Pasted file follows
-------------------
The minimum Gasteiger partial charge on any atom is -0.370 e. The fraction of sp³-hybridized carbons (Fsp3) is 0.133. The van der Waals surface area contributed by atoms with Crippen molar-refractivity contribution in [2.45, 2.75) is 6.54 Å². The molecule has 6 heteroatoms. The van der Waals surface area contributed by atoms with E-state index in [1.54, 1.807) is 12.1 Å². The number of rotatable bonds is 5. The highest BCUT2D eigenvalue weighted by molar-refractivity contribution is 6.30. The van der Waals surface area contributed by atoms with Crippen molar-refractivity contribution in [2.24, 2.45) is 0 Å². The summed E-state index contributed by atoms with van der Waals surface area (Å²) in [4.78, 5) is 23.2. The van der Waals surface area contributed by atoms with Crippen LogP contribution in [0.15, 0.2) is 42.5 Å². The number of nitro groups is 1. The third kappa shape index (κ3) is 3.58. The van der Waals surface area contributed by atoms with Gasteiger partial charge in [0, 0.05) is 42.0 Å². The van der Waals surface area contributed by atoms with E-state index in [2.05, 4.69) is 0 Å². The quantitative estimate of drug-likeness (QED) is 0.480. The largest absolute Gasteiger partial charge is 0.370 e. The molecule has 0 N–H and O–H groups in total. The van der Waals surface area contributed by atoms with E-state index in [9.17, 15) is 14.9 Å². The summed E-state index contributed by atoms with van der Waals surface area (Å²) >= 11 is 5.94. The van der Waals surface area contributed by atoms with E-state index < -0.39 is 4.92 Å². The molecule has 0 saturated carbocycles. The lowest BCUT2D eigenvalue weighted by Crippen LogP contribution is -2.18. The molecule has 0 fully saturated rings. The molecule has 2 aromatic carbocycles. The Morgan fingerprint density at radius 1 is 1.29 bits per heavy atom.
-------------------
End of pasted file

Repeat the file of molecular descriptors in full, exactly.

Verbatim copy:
The minimum Gasteiger partial charge on any atom is -0.370 e. The fraction of sp³-hybridized carbons (Fsp3) is 0.133. The van der Waals surface area contributed by atoms with Crippen molar-refractivity contribution in [2.45, 2.75) is 6.54 Å². The molecule has 6 heteroatoms. The van der Waals surface area contributed by atoms with E-state index in [1.54, 1.807) is 12.1 Å². The number of rotatable bonds is 5. The highest BCUT2D eigenvalue weighted by molar-refractivity contribution is 6.30. The van der Waals surface area contributed by atoms with Crippen molar-refractivity contribution in [2.24, 2.45) is 0 Å². The summed E-state index contributed by atoms with van der Waals surface area (Å²) in [4.78, 5) is 23.2. The van der Waals surface area contributed by atoms with Crippen LogP contribution in [0.15, 0.2) is 42.5 Å². The number of nitro groups is 1. The third kappa shape index (κ3) is 3.58. The van der Waals surface area contributed by atoms with Gasteiger partial charge in [0, 0.05) is 42.0 Å². The van der Waals surface area contributed by atoms with E-state index in [2.05, 4.69) is 0 Å². The quantitative estimate of drug-likeness (QED) is 0.480. The largest absolute Gasteiger partial charge is 0.370 e. The molecule has 0 N–H and O–H groups in total. The van der Waals surface area contributed by atoms with E-state index in [9.17, 15) is 14.9 Å². The summed E-state index contributed by atoms with van der Waals surface area (Å²) >= 11 is 5.94. The van der Waals surface area contributed by atoms with E-state index < -0.39 is 4.92 Å². The molecule has 0 saturated carbocycles. The lowest BCUT2D eigenvalue weighted by Crippen LogP contribution is -2.18. The molecule has 0 fully saturated rings. The molecule has 2 aromatic carbocycles. The Morgan fingerprint density at radius 1 is 1.29 bits per heavy atom.